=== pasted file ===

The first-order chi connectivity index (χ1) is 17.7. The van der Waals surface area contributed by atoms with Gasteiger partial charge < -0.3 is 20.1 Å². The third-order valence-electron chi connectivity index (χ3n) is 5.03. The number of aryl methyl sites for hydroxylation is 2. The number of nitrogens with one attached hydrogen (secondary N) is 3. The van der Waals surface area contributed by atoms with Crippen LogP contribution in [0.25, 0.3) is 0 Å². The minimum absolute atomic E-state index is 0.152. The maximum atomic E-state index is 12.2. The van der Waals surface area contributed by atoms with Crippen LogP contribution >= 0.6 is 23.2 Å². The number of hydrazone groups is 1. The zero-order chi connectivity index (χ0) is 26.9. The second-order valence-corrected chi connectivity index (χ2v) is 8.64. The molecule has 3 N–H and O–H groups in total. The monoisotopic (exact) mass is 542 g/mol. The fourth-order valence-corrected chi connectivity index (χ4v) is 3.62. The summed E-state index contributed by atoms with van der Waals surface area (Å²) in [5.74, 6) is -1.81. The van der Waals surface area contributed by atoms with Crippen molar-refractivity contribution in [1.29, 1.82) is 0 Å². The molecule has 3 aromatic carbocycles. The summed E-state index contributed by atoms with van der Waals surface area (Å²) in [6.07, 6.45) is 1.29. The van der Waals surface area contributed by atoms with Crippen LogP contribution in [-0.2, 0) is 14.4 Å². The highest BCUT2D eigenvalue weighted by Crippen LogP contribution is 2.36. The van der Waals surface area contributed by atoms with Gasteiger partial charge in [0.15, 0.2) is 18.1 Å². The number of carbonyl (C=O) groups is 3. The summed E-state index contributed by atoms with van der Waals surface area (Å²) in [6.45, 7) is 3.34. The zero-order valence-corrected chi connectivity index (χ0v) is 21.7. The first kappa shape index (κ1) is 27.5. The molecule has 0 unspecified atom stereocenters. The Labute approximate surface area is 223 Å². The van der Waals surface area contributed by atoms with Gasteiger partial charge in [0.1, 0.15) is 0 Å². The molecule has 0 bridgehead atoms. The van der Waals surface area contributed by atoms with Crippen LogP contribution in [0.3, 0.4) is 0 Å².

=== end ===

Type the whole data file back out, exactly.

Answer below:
The first-order chi connectivity index (χ1) is 17.7. The van der Waals surface area contributed by atoms with Gasteiger partial charge < -0.3 is 20.1 Å². The third-order valence-electron chi connectivity index (χ3n) is 5.03. The number of aryl methyl sites for hydroxylation is 2. The number of nitrogens with one attached hydrogen (secondary N) is 3. The van der Waals surface area contributed by atoms with Crippen LogP contribution in [0.25, 0.3) is 0 Å². The minimum absolute atomic E-state index is 0.152. The maximum atomic E-state index is 12.2. The van der Waals surface area contributed by atoms with Crippen LogP contribution >= 0.6 is 23.2 Å². The number of hydrazone groups is 1. The zero-order chi connectivity index (χ0) is 26.9. The second-order valence-corrected chi connectivity index (χ2v) is 8.64. The molecule has 3 N–H and O–H groups in total. The monoisotopic (exact) mass is 542 g/mol. The fourth-order valence-corrected chi connectivity index (χ4v) is 3.62. The summed E-state index contributed by atoms with van der Waals surface area (Å²) in [5.74, 6) is -1.81. The van der Waals surface area contributed by atoms with Crippen molar-refractivity contribution in [1.29, 1.82) is 0 Å². The molecule has 3 aromatic carbocycles. The summed E-state index contributed by atoms with van der Waals surface area (Å²) in [6.07, 6.45) is 1.29. The van der Waals surface area contributed by atoms with Crippen LogP contribution in [-0.2, 0) is 14.4 Å². The highest BCUT2D eigenvalue weighted by Crippen LogP contribution is 2.36. The van der Waals surface area contributed by atoms with Gasteiger partial charge in [0.15, 0.2) is 18.1 Å². The number of carbonyl (C=O) groups is 3. The summed E-state index contributed by atoms with van der Waals surface area (Å²) in [6.45, 7) is 3.34. The zero-order valence-corrected chi connectivity index (χ0v) is 21.7. The first kappa shape index (κ1) is 27.5. The molecule has 0 unspecified atom stereocenters. The Labute approximate surface area is 223 Å². The van der Waals surface area contributed by atoms with Gasteiger partial charge in [0.1, 0.15) is 0 Å². The molecule has 0 bridgehead atoms. The van der Waals surface area contributed by atoms with Crippen LogP contribution in [0.3, 0.4) is 0 Å².